Moong Dal Chilla is a delicious and healthy Indian pancake. It is known as puda or pudla in Gujarat. It tastes heavenly when served with lahsun ki chutney or curd.
- Yellow Moong Dal – 1 Cup
- Pink Himalyan Salt – 1 Tsp
- Turmeric Powder – ¼ tsp
- Red Chilli Powder – 1 tsp
- Chopped Onion – 1/2 cup
- Roasted Cumin – ½ tsp
- Wash and soak Yellow Moong Dal for about 2 to 3 hours. Drain and Grind dal with red chilli powder, roasted cumin, turmeric and salt to a smooth paste.
- Add chopped onion to the batter.
- Heat a griddle and pour a ladle of batter at the centre and spread it to make a thin dosa. Flip and cook the chilla on the other side too.
- Serve hot with curd or your favourite chutney.
5. Peru Ki Sabzi
We use veggies to make juices, how about using fruit to make a subzi? Fruits like Guava and papaya combine well with spices and the resulting aromatic concoction is sure to satiate your palate. The fibre-rich guavas perfectly blend with tomatoes and capsicum in this delectable dish that makes a healthy treat.
- Unpeeled ripe guavas – 6
- Cubed Capsicum – 1 cup
- Oil – 2 Tsp
- Mustard Seeds – 1 Tsp
- Turmeric Powder – ½ Tsp
- Asafoetida – ¼ tsp
- Cubed Tomatoes – 1 Cup
- Cumin and Coriander seeds powder – 1 Tbsp
- Chilli Powder – 2 Tsp
- Amchur Powder – 1/2 Tbsp
- Sugar – 2 tsp
- Salt to Taste
- Chopped Coriander for garnishing
- Cut the outer portion of guava into medium-sized cubes. Blend the center portion into a smooth paste with ½ cup water. Strain this paste and keep aside. You will get about 1 cup of guava paste.
- Heat oil in a pan. Add mustard seeds when they crackle add capsicum, tomatoes, guava paste, chopped guava cubes, coriander-cumin powder, dried mango powder, chilli powder, salt, sugar and ½ cup water. Cook this mixture for 3 – 4 minutes on medium flame. Stir occasionally.
- Serve immediately garnished with coriander.
5 Unique Options for Main Course Indian Dinner Recipes
1. Dum Panner Kali Mirch
This unique dish uses a generous amount of black pepper and is then cooked under dum.
- For Onion Paste - Sliced Onion – 3 cups, Water – ½ cup and Oil – 2 Tbsp.
- For Gravy - Garam Masala (Green Cardamom – 4, Cloves – 6, Cinnamon – 1/3 inch), Ghee – 2 Tablespoon, Ginger-Garlic Paste – 2 Tablespoon, Water about 1 cup, 4 Green Chillies – Finely chopped, Turmeric – ½ Teaspoon, Crushed Black Pepper – 1.5 Tsp, Coriander Powder – 2 Teaspoon, Cumin Powder – 1.5 Teaspoon, Red Chilli Powder – 1.5 Tsp, Salt – 1.5 Tsp, Cream – 4 Tablespoon, Kasoori Methi – 1 Tablespoon, Garam Masala Powder – ½ Tsp, Cream – 4 Tablespoon, Coriander leaves for garnishing.
- Heat oil in a pan and fry onions until it is a deep brown. Stir constantly, so that they don’t burn. Blend the fried onions with ½ cup water into a smooth paste and set aside.
- In a deep Pan, heat Ghee. Add Cinnamon, Cloves, and Cardamom. Sauté until it leaves aroma. Add Ginger, Garlic Paste and fry for a minute. Add Green Chillies and sauté for another minute.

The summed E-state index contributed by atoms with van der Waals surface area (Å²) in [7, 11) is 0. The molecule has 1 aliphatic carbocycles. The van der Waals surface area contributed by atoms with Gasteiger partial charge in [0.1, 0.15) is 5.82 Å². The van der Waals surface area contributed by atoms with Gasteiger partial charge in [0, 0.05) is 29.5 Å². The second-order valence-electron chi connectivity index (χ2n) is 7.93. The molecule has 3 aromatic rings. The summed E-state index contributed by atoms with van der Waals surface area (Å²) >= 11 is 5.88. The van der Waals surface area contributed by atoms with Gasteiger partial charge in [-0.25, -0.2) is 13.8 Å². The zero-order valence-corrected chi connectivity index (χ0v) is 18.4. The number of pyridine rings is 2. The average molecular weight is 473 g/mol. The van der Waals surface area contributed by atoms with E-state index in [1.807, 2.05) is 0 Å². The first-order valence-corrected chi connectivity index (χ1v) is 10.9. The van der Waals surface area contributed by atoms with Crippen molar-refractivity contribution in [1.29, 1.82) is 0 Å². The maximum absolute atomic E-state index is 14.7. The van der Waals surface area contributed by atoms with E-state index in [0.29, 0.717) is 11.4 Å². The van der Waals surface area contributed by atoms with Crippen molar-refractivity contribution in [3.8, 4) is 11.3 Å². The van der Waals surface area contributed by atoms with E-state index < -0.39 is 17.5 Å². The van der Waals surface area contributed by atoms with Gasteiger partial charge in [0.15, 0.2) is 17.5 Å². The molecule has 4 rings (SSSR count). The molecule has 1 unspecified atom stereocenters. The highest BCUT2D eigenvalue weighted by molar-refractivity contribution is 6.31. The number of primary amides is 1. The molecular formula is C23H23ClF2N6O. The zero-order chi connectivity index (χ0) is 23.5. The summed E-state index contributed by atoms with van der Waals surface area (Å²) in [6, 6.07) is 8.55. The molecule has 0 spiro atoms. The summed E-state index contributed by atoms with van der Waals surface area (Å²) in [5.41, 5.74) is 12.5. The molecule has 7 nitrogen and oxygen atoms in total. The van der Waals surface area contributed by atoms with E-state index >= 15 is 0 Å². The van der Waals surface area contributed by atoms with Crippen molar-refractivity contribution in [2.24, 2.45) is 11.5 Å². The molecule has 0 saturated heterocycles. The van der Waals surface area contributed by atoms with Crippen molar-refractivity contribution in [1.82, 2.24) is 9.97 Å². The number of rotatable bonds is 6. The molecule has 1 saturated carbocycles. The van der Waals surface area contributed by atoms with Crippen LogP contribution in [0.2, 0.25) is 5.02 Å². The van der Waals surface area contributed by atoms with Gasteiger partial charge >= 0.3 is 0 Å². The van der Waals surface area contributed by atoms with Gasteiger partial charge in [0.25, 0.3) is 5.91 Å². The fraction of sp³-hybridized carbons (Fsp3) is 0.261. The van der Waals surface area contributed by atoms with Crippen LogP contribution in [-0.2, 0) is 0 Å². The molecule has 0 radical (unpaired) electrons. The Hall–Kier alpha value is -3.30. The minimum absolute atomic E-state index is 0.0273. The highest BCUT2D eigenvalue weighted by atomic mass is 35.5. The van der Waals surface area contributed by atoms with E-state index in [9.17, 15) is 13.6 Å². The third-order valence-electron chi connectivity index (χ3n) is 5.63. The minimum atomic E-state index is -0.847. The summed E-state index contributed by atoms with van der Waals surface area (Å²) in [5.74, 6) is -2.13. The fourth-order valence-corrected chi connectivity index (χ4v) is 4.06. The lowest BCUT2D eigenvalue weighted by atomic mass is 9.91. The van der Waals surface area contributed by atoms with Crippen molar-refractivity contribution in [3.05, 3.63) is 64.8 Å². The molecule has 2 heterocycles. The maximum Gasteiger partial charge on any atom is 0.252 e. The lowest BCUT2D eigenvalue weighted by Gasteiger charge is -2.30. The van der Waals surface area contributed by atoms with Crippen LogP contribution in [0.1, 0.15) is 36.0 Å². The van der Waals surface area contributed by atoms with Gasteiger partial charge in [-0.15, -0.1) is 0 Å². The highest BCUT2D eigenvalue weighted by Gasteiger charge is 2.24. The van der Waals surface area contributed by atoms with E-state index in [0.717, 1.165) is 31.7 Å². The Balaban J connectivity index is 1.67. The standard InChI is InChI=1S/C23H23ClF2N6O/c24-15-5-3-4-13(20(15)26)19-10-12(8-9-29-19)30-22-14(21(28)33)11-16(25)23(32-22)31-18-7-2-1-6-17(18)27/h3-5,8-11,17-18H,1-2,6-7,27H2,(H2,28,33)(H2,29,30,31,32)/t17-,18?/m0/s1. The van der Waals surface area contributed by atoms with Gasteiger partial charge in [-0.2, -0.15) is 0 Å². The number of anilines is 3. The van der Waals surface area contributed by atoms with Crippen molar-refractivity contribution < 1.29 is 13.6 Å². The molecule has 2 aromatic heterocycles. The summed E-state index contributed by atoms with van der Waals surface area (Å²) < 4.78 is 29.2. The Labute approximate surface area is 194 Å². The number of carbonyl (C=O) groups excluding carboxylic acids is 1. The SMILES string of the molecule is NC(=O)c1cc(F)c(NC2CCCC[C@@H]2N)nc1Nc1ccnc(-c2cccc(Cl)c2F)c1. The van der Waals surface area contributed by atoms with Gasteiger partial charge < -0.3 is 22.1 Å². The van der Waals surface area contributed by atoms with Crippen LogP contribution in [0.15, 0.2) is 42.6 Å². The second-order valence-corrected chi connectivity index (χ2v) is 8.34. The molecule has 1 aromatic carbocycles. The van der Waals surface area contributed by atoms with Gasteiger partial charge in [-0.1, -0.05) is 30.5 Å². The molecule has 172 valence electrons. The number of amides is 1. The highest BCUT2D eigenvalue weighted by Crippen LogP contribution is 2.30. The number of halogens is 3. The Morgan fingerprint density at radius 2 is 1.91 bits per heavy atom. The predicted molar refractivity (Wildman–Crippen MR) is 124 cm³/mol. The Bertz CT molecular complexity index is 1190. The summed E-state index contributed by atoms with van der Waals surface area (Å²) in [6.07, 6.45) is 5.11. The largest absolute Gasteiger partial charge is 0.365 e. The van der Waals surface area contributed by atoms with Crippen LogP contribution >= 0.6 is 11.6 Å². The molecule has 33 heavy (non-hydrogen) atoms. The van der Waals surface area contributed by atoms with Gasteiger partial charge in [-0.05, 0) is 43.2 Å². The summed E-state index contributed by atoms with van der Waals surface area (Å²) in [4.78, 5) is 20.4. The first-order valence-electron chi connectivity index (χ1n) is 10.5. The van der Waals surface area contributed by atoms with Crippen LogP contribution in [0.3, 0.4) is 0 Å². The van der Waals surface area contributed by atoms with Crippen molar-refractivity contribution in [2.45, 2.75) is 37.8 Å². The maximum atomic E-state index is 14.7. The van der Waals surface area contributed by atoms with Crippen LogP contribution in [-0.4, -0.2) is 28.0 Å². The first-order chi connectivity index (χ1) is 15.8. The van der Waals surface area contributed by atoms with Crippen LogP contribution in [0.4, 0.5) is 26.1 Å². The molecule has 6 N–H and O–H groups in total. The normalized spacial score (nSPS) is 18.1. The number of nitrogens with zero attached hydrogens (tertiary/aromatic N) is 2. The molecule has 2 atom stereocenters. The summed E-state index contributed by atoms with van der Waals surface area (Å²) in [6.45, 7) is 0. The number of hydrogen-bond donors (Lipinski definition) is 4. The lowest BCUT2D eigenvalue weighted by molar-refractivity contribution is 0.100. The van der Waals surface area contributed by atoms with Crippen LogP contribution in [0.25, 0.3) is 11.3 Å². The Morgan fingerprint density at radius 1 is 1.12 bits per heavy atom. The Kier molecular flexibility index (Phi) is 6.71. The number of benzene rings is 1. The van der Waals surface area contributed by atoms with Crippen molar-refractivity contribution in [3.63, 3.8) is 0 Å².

- Add the prepared onion paste along with yogurt to the above mix. Cook for about 3 to 4 minutes. Add Cumin-Coriander Powder, Black Pepper Powder, Kashmiri Red Chilli Powder and Salt. Mix and cook until oil separates.
- Add Paneer Cubes, Water and Cream.
- Now, cover the pan securely with a lid ensuring that no steam escapes. Reduce the flame and simmer for about 15 minutes.
- Finally, add Kasoori Methi and Garam Masala Powder. Mix and garnish with coriander.
2. Shahi Egg Curry
Shahi means ‘Royalty’ and shahi curry has its origin from the Mughlai cuisine. It is a rich dish flavoured with spices and cream. It is a perfect combination for Tandoori Roti or Chapati.
- Whole Spices – Cloves – 3, Green Cardamom – 1, Bay Leaf- 1, Black peppercorns – 4, Refined Oil – 4 tsp.
- For Gravy – Boiled Eggs – 5, Ginger (chopped) – 1-inch, Green chilli (chopped) – 1, Garlic (chopped) – 5 cloves, Coriander Leaves – 2 Tbsp, Onions – 3, Cashews – 6 (soaked in lukewarm water), Chopped Tomatoes – 4, Cumin Powder – ½ tsp. Garam Masala Powder – ½ tsp, Kasoori methi – 1 tsp, Coriander Powder – 2 tsp, Turmeric Powder – ½ tsp, Kashmiri Red Chilli Powder – 1 tsp.
- Grind soaked cashews and tomatoes into a fine paste.
- Heat oil in a pan. Add red chilli powder, turmeric, garam masala and salt. Add boiled eggs to this mixture and fry eggs on low flame until they are lightly golden. Take the eggs out.
- In the same oil add all the whole spices and sauté them. Add in onions, chopped ginger and garlic and sauté until onions are golden brown.
- Add cashew and tomato paste, red chilli powder, cumin powder, turmeric powder, salt and coriander powder. Sauté until oil leaves the sides of the pan. Add water to get the required consistency. Add in green chilli, garam masala, Kasuri methi, and eggs. Cover and simmer for about 5 minutes. Garnish with coriander leaves.
3. Keema Biryani
Biryani is a classic dish of India that needs no introduction. With several distinctive styles and variations of biryanis, one is spoilt for choices. Keema Biryani is an absolutely unique specialty that is perfect for occasions like pot lucks or anniversaries.